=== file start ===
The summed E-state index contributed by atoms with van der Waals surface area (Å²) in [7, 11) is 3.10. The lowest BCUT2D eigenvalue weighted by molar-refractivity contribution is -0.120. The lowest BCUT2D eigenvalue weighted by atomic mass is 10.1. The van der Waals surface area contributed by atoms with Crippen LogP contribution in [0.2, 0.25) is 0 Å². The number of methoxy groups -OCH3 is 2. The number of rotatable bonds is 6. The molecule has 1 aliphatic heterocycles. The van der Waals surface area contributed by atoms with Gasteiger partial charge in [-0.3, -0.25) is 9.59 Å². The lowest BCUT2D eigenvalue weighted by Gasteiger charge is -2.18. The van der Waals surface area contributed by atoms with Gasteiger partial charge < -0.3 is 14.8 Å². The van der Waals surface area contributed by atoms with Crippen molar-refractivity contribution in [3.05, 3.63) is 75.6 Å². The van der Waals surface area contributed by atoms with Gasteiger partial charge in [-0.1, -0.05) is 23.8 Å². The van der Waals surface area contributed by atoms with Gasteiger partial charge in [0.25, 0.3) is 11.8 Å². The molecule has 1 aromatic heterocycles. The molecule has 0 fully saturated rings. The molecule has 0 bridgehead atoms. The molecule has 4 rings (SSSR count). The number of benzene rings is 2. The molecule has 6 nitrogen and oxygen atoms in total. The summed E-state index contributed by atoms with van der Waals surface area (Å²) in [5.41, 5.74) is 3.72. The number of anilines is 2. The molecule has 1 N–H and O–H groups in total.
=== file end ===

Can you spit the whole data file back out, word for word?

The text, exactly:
The summed E-state index contributed by atoms with van der Waals surface area (Å²) in [7, 11) is 3.10. The lowest BCUT2D eigenvalue weighted by molar-refractivity contribution is -0.120. The lowest BCUT2D eigenvalue weighted by atomic mass is 10.1. The van der Waals surface area contributed by atoms with Crippen LogP contribution in [0.2, 0.25) is 0 Å². The number of methoxy groups -OCH3 is 2. The number of rotatable bonds is 6. The molecule has 1 aliphatic heterocycles. The van der Waals surface area contributed by atoms with Gasteiger partial charge in [-0.3, -0.25) is 9.59 Å². The lowest BCUT2D eigenvalue weighted by Gasteiger charge is -2.18. The van der Waals surface area contributed by atoms with Gasteiger partial charge < -0.3 is 14.8 Å². The van der Waals surface area contributed by atoms with Crippen molar-refractivity contribution in [3.05, 3.63) is 75.6 Å². The van der Waals surface area contributed by atoms with Gasteiger partial charge in [-0.1, -0.05) is 23.8 Å². The van der Waals surface area contributed by atoms with Gasteiger partial charge in [0.25, 0.3) is 11.8 Å². The molecule has 1 aromatic heterocycles. The molecule has 0 fully saturated rings. The molecule has 0 bridgehead atoms. The molecule has 4 rings (SSSR count). The number of benzene rings is 2. The molecule has 6 nitrogen and oxygen atoms in total. The summed E-state index contributed by atoms with van der Waals surface area (Å²) in [5.41, 5.74) is 3.72. The number of anilines is 2. The molecule has 1 N–H and O–H groups in total.